4G, the natural mobile data successor to 3G, is coming quicker than we thought. Thanks to Orange and T-Mobile, 4G could be available for dongles by the end of 2012, with upgrades to phones and tablets shortly afterwards.
Ofcom’s decision to commit to 4G early has come as a shock to some people. While it’s great news for the consumer, with up to 20mbs available for portable devices, the constant delays of 4G’s integration in the UK has meant that the networks have already started a bidding war for what frequencies they will be able to use.
The frequencies are 800MHz (which was liberated from the analogue TV signal), 2.6GHz and 1800MHz. While the first two are going to be sold off in auction, it’s the latter frequency that is coming under controversy.
Everything Everything, the parent company of Orange/T-Mobile, has asked if it can re-purpose the large amount of 1800MHz (which is currently used for voice and calls) available for use of 4G, because they are the only phone company that can do this. O2 and Vodafone, for instance, have very little 1800MHz coverage, so is used purely for voice and calls.
So, of course, the other companies have slated the decision by Ofcom to allow EE to potentially be the lingua franca of 4G technology. The auction for the available spectrums previously mentioned will occur after EE will start rolling out their super-speed networks, leading to an early domination of the market.
The ‘shocking’ decision by Ofcom (as has been told by Vodafone) has been given the all clear, and is confirmed for the end of the year. 3, the ‘fastest growing mobile network’, is bidding for a chunk of EE’s 1800MHz frequency, which will only add to the controversy as they will also be able to hold a share in the 4G market before other competitors.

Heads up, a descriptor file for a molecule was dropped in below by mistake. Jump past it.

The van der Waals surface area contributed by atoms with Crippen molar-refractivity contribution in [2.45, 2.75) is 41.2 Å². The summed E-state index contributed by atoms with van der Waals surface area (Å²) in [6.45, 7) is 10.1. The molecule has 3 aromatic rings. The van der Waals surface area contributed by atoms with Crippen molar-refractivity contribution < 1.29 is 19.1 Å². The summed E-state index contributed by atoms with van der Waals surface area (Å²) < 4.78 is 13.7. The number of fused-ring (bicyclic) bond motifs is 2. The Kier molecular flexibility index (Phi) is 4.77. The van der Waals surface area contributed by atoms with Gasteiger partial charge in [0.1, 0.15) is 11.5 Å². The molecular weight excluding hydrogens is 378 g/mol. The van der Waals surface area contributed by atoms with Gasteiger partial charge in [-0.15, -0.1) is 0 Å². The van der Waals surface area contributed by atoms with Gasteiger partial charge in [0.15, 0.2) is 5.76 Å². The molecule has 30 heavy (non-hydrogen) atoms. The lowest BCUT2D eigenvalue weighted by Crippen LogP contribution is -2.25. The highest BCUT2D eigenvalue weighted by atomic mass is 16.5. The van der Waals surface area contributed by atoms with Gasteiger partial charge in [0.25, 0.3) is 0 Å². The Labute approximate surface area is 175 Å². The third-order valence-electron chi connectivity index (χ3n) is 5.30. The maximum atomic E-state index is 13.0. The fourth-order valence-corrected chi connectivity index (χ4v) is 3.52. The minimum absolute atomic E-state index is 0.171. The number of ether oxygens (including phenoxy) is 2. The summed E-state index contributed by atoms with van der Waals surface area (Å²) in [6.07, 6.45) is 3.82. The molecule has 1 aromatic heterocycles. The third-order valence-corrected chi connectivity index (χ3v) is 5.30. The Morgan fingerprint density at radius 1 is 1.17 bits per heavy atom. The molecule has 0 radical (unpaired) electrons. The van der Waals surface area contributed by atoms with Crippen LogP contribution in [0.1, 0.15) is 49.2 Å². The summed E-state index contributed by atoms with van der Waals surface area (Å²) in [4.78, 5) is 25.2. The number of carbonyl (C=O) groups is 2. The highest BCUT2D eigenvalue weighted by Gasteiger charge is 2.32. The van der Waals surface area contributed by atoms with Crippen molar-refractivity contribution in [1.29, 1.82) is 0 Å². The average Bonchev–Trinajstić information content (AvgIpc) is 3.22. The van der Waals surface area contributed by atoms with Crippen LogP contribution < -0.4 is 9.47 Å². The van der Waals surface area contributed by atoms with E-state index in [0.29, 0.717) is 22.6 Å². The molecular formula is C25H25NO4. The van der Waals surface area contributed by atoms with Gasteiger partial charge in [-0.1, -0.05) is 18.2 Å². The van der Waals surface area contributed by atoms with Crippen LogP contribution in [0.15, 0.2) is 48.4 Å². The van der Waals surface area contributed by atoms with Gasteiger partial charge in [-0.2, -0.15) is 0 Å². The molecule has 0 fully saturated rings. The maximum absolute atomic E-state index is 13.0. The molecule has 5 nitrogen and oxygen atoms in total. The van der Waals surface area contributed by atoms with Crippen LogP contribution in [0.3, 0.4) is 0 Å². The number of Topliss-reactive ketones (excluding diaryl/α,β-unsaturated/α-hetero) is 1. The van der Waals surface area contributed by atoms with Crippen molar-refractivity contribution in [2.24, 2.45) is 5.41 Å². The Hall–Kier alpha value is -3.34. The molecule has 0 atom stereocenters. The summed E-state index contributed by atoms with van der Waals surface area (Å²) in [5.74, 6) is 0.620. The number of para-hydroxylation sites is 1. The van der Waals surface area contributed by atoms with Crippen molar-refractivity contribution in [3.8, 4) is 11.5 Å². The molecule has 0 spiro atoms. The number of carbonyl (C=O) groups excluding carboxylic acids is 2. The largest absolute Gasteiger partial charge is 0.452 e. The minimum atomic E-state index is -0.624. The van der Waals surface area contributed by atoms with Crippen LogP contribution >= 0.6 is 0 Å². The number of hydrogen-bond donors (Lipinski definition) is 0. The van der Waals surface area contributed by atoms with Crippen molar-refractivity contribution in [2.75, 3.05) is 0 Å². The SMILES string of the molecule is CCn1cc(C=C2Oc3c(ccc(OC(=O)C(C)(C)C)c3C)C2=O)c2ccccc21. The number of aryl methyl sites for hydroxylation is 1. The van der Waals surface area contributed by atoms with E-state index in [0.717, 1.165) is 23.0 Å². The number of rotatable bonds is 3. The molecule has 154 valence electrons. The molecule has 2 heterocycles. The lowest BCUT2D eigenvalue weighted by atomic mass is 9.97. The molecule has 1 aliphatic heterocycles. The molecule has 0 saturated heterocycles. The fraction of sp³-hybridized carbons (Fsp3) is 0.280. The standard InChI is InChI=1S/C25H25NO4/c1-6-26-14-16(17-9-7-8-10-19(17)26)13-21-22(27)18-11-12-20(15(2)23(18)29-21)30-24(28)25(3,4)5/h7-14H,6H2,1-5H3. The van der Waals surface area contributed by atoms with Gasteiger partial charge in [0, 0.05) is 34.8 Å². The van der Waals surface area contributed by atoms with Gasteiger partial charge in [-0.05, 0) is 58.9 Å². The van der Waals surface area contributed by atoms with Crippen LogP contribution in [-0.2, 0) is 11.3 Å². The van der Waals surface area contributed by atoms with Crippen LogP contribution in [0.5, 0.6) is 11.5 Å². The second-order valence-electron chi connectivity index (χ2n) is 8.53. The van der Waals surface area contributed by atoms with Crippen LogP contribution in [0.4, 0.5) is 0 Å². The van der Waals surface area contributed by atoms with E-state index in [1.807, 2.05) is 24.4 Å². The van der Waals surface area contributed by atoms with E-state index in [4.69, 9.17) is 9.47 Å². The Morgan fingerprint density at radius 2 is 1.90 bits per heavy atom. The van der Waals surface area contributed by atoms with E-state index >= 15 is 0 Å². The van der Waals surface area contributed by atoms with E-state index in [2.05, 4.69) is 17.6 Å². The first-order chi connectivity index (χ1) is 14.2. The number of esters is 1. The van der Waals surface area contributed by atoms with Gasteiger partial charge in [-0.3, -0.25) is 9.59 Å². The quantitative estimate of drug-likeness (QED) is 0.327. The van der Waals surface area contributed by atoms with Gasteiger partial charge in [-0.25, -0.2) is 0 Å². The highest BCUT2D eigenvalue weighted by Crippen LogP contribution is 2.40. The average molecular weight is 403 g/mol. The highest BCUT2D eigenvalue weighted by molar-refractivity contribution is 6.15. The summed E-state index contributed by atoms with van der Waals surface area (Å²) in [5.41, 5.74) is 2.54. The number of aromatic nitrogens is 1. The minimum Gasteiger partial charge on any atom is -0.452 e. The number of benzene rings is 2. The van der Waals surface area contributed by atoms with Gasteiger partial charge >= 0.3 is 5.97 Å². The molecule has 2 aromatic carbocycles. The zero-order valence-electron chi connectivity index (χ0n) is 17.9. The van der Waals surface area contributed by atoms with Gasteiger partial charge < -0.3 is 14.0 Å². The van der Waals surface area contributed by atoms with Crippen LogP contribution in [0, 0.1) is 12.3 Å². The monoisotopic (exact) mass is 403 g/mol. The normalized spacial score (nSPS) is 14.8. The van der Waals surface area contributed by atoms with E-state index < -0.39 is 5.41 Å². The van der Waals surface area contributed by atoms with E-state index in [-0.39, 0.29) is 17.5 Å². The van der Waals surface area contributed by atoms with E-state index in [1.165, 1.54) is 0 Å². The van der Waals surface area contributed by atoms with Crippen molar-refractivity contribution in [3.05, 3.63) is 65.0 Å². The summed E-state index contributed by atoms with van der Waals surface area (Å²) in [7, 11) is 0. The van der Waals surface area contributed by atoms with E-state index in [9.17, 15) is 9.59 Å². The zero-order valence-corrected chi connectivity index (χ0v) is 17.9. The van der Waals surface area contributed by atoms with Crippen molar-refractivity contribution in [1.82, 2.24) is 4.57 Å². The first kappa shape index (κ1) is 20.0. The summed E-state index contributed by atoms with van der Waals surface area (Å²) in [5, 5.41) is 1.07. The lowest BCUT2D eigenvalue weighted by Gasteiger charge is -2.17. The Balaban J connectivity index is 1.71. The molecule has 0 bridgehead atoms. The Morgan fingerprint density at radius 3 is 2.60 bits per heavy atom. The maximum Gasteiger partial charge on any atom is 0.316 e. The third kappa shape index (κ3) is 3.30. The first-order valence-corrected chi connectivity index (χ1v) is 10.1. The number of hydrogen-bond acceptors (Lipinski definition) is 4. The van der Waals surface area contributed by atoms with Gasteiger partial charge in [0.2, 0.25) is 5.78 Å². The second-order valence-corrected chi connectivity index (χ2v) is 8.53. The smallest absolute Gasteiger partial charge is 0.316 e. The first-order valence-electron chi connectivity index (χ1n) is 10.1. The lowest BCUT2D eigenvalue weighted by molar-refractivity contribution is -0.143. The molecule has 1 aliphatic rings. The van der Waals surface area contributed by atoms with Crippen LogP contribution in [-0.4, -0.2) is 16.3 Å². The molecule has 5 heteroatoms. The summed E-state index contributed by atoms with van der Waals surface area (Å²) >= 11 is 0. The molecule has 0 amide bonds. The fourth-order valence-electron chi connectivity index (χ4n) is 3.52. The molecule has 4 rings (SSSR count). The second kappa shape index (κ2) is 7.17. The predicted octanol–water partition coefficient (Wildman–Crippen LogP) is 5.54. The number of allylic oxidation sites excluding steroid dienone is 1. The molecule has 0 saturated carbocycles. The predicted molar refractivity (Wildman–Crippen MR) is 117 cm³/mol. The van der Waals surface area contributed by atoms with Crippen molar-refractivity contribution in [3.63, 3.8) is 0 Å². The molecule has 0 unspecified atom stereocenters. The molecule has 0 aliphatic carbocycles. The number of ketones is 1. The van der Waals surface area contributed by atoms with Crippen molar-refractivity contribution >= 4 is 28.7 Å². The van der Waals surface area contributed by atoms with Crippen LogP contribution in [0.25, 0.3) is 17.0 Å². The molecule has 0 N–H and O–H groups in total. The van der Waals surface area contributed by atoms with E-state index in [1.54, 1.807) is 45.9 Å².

It’s not all doom and gloom though. While 1800MHz will provide the greatest speeds, the other frequencies are much more widely available. So while they may not be able to reach the fabled 20mbs, their version of 4G will be on a lot more handsets, which in turn, will make them cheaper to stock.
There are only a couple of downsides for consumers, too. The monopolization of EE in the early stages of 4G would mean there won’t be many handsets that contain the mythical speeds, and when the other networks do become available, multiple handset syndrome will rear it’s ugly head again. So, there may be delays getting the Samsung Galaxy S4 on O2, for instance, if it has been available on EE for months. There are also fears that the iPhone 5 may not contain the technology enabling 4G, which will severely dent the popularity of the service.
All in all, it’s still great news for us, as we have the option to upgrade to 4G sooner than we imagined. We just have to accept that it won’t be as easy as we hoped it would be.
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